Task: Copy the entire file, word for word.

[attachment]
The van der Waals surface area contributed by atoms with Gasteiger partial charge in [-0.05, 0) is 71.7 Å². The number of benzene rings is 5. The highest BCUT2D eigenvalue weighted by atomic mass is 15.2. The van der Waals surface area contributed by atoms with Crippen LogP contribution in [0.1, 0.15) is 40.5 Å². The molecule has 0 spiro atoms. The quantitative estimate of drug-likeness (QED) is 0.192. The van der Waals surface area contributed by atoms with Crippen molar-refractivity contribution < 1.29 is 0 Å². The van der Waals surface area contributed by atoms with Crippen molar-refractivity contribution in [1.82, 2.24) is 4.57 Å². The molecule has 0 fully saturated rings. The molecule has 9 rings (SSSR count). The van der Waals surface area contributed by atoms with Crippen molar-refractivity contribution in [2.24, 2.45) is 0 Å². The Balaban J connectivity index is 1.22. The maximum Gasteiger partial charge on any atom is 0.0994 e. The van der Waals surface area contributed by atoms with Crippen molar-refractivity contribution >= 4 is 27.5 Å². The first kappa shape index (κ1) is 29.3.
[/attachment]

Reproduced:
The van der Waals surface area contributed by atoms with Gasteiger partial charge in [-0.05, 0) is 71.7 Å². The number of benzene rings is 5. The highest BCUT2D eigenvalue weighted by atomic mass is 15.2. The van der Waals surface area contributed by atoms with Crippen LogP contribution in [0.1, 0.15) is 40.5 Å². The molecule has 0 spiro atoms. The quantitative estimate of drug-likeness (QED) is 0.192. The van der Waals surface area contributed by atoms with Crippen molar-refractivity contribution < 1.29 is 0 Å². The van der Waals surface area contributed by atoms with Crippen molar-refractivity contribution in [1.82, 2.24) is 4.57 Å². The molecule has 0 fully saturated rings. The molecule has 9 rings (SSSR count). The van der Waals surface area contributed by atoms with Crippen molar-refractivity contribution in [2.24, 2.45) is 0 Å². The Balaban J connectivity index is 1.22. The maximum Gasteiger partial charge on any atom is 0.0994 e. The van der Waals surface area contributed by atoms with Crippen molar-refractivity contribution >= 4 is 27.5 Å². The first kappa shape index (κ1) is 29.3.